Turnover in the bird species occurring in IBAs in sub-Saharan Africa and South East Asia is projected to be high under future climatic scenarios. However, 88-92% of species of conservation concern are projected to have suitable climatic conditions remaining by 2085 in at least some sites where they currently occur across Africa, and no species will have no suitable climate within the Asian network by the end of the century. This demonstrates that existing IBAs will remain important for conservation under climate change.
Protected areas are a vital tool in conserving species facing a range of threats such as land use change and hunting. These areas are however based on current range distributions, and ranges are expected to shift drastically with climate change (Langham et al. 2015, Huntley et al. 2008, Barbet-Massin et al. 2009, Hole et al. 2009, Araujo et al. 2011, Bagchi et al. 2013). These shifts are likely to result in considerable ‘turnover’ in the composition of bird communities occurring in IBAs, protected areas and other sites.
For IBAs in South East Asia, species distributions were projected for 2025, 2055, 2085 using climate projections based on three emission scenarios and four types of climate model to account for uncertainty in species distribution outcomes. Turnover of species was predicted to be high—increasing from 19% in 2025 to 43% by 2085 and with 45% of species expected to have less suitable climate in these sites by 2085. When accounting for uncertainty in predictions, 47% of IBAs were projected to be climatically suitable for less species than they do currently, whilst only 11% were expected to become suitable for more species.
Across IBAs in Africa, the median projected turnover of all bird species is expected to rise from 10-13% in 2025 to 20-26% by 2085 with expected turnover higher for birds of conservation concern; rising from 18-21% to 35-45% by 2085, likely due to the increased specialist nature of these species compared to more generalists. The overlap between the current distribution and predicted future distribution is just 31.5% compared to all bird species with 56.3% of their range overlapping.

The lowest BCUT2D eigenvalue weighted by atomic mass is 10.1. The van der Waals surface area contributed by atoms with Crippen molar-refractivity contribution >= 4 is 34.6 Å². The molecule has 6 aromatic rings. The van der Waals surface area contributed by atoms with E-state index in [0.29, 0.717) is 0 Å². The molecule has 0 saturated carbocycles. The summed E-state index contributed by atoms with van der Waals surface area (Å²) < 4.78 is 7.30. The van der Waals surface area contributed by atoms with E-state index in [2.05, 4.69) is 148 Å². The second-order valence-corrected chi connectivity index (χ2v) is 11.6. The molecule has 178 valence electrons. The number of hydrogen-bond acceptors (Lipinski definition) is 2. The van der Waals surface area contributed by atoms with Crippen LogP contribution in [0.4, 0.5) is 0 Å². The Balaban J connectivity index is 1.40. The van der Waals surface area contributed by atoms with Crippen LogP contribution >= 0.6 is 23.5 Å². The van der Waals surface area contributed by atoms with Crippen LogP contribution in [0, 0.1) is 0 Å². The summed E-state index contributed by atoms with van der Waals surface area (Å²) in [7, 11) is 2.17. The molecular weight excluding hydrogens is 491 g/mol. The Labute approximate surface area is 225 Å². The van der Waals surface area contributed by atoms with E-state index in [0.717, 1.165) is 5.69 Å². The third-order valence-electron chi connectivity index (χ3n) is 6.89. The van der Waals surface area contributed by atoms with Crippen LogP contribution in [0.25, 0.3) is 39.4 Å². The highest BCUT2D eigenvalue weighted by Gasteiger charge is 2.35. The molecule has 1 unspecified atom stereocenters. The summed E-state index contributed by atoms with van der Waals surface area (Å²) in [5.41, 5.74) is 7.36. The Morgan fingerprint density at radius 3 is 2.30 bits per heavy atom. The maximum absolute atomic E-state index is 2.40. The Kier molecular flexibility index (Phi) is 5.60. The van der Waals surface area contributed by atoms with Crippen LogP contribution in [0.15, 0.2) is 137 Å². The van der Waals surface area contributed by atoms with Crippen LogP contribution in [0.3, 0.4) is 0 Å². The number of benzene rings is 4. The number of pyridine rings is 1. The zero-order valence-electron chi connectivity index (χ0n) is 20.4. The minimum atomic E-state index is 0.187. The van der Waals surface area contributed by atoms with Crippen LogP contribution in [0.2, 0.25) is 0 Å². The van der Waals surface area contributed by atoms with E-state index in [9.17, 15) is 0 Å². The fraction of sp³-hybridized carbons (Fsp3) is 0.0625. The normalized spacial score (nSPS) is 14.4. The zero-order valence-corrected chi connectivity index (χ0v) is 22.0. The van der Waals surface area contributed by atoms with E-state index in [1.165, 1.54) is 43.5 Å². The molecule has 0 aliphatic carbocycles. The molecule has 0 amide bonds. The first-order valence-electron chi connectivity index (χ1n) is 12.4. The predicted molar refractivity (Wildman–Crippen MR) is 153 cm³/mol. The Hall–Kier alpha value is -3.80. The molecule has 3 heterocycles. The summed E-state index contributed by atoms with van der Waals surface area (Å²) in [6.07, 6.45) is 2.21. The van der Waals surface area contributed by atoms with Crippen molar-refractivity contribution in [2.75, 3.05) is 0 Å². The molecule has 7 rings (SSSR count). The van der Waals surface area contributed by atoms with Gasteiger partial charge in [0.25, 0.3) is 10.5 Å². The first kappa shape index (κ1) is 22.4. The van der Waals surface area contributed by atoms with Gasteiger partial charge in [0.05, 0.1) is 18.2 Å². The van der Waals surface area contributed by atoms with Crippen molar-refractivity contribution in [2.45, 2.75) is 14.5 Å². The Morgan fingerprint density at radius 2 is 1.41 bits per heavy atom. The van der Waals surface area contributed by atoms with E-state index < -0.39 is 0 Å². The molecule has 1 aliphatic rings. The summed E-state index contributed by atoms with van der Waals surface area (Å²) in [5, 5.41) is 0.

Despite this high level of turnover, the IBA networks as a whole will retain suitable climatic conditions for the great majority of species of conservation concern. For example, in sub-Saharan Africa, only 7 out of 815 species of conservation concern (<1%) are projected to have no suitable climate within the network of 863 IBAs by the end of the century (Hole et al. 2009). Similarly, in the Eastern Himalaya and Lower Mekong regions of Asia, while 45% of species are ‘extremely likely’ to experience a reduction in suitable climate within the IBA network, for no species is suitable climate ‘extremely likely’ to be completely lost from the network (Bagchi et al. 2013).
This case study is taken from ‘The Messengers: What birds tell us about threats from climate change and solutions for nature and people’. To download the report in full click here.
Compiled: 2014 Last updated: 2015 Copyright: 2015
BirdLife International (2015) IBAs form a coherent network of sites for conservation, even under climate change. Downloaded from http://www.birdlife.org on 18/11/2018